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The Birth of Christianity : Discovering What Happened in the Years Immediately After the Execution of Jesus [Paperback]

By John Dominic Crossan (Author)
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Item description for The Birth of Christianity : Discovering What Happened in the Years Immediately After the Execution of Jesus by John Dominic Crossan...

The world's foremost expert on the historical Jesus brilliantly reveals how Christianity emerged in the period after Jesus' death. "Flashes of genius" ("San Francisco Chronicle").

Publishers Description
In this national bestseller, John Dominic Crossan, the world's leading expert on the historical Jesus, reveals how Christianity emerged in the period following Jesus' death. Taking an interdisciplinary approach, Crossan shines new light on the theological and cultural contexts from which the Christian church arose. He argues powerfully that Christianity would have happened with or without Paul and contends that Jesus' "resurrection" meant something vastly different for his early followers than it does for many traditional Christians today--what mattered was Christina origins finally illuminates the mysterious period that set Western religious history in its decisive course.

Citations And Professional Reviews
The Birth of Christianity : Discovering What Happened in the Years Immediately After the Execution of Jesus by John Dominic Crossan has been reviewed by professional book reviewers and journalists at the following establishments -
  • Publishers Weekly Best Books - 01/01/1998 page 47

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Item Specifications...

Studio: HarperOne
Pages   653
Est. Packaging Dimensions:   Length: 9.26" Width: 6.06" Height: 1.75"
Weight:   1.7 lbs.
Binding  Softcover
Release Date   Feb 1, 2000
Publisher   HarperOne
ISBN  0060616601  
ISBN13  9780060616601  
UPC  099455020008  

Availability  87 units.
Availability accurate as of Oct 23, 2016 07:58.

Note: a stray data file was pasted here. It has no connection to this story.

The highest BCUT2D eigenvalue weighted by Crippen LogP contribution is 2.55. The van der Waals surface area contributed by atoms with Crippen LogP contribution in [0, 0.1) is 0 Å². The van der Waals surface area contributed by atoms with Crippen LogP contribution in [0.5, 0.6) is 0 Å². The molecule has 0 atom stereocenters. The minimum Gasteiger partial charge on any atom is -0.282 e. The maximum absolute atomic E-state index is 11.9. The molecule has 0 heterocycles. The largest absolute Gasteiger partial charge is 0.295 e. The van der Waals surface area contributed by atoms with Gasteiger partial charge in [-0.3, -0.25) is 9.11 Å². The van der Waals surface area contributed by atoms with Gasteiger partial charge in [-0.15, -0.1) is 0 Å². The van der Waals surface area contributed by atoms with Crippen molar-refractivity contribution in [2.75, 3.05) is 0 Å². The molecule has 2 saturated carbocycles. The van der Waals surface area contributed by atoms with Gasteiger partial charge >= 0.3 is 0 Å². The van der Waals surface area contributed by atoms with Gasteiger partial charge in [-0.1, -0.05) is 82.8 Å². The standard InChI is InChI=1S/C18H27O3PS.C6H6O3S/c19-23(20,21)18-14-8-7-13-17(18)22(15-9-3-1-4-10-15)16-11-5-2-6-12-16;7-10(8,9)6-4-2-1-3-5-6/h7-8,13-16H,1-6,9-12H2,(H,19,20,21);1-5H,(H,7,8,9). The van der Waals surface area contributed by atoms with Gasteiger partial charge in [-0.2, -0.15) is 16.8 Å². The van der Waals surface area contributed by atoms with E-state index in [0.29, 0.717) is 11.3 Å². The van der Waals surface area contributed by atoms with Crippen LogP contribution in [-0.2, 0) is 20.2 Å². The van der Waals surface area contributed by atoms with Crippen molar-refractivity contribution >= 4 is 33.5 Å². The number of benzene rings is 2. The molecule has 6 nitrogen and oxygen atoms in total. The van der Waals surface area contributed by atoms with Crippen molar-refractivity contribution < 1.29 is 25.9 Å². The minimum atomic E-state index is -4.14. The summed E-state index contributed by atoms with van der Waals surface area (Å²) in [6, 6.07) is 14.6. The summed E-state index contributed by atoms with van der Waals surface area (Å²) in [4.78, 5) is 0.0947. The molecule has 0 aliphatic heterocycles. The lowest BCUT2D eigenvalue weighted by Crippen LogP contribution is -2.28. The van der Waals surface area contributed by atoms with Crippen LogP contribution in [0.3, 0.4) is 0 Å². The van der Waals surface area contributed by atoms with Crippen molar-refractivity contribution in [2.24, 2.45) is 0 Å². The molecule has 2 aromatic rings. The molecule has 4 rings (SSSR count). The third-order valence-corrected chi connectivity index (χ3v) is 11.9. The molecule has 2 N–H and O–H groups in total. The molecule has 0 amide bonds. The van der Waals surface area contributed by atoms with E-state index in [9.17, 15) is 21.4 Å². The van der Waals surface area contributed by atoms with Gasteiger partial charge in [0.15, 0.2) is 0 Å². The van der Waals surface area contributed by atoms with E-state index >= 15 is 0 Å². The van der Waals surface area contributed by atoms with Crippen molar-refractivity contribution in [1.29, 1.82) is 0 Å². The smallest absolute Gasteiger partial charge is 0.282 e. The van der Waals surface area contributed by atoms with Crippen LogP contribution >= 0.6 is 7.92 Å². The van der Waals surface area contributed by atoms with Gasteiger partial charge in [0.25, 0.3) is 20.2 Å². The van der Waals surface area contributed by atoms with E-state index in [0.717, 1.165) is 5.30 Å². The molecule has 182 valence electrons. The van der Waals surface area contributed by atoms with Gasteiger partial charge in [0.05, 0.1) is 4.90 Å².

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More About John Dominic Crossan

John Dominic Crossan John Dominic Crossan is the author of The Historical Jesus (T&T Clark, 1991). He chairs the Historical Jesus section of the Society of Biblical Literature. Luke Timothy Johnson is Woodruff Professor of New Testament at Candler School of Theology at Emory University, Atlanta, Georgia. The author of a number of best-selling books, he is also editor of the Anchor Study Bible. Werner H. Kelber is Turner Professor of Biblical Studies at Rice University.

John Dominic Crossan currently resides in Clermont, in the state of Florida.

John Dominic Crossan has published or released items in the following series...
  1. Biblical Scholarship in North America
  2. Eagle Books

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Product Categories

1Books > Subjects > Religion & Spirituality > Authors, A-Z > ( C ) > Crossan, John, Dominic
2Books > Subjects > Religion & Spirituality > Christianity > Church History > General
3Books > Subjects > Religion & Spirituality > Christianity > Church History

Christian Product Categories
Books > Church & Ministry > Church Life > Church History

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Reviews - What do customers think about The Birth of Christianity : Discovering What Happened in the Years Immediately After the Execution of Jesus?

important but unreadable  May 29, 2008
Too many fine biblical scholars like Crossan and Robert Eisenman just do not know how to communicate. They should take a lesson from Bart Ehrman who does.
The Birth of Christianity by Dominic Crossan  Mar 1, 2008
Highly recommended for open mind students in religion. A must read book
scholarly done with an intellectual honesty.
A magnificent edifice, but is it built on sand?  Oct 10, 2006
Like a lawyer with a weak case, Crossan relies on razzle-dazzle and hand-waving, but I'm afraid the jury will have to render a verdict of Not Proven.

As a layman, in the academic and religious senses, I'm not qualified to criticize his argument in detail, so I can only go by my sense of smell, which in this case detects reductionism, anachronism, grasping at straws, cherry picking of the work of others, and perhaps even wishful thinking.

The subtitle might lead you to expect a hypothetical reconstruction of events between 30 and 50 CE, but that's not really what Crossan is up to. In fact, the sources we already have for those years, namely Acts and the letters of Paul, are somewhat arbitrarily swept off the table right at the beginning of the book, and only referred to subsequently when needed to support an argument. Instead, Crossan builds an elaborate argument, painstakingly making his case point by point, revealing his conclusions only after a lot of (very selective) side trips into anthropology, archaeology, literary criticism, psychology, and God knows what else.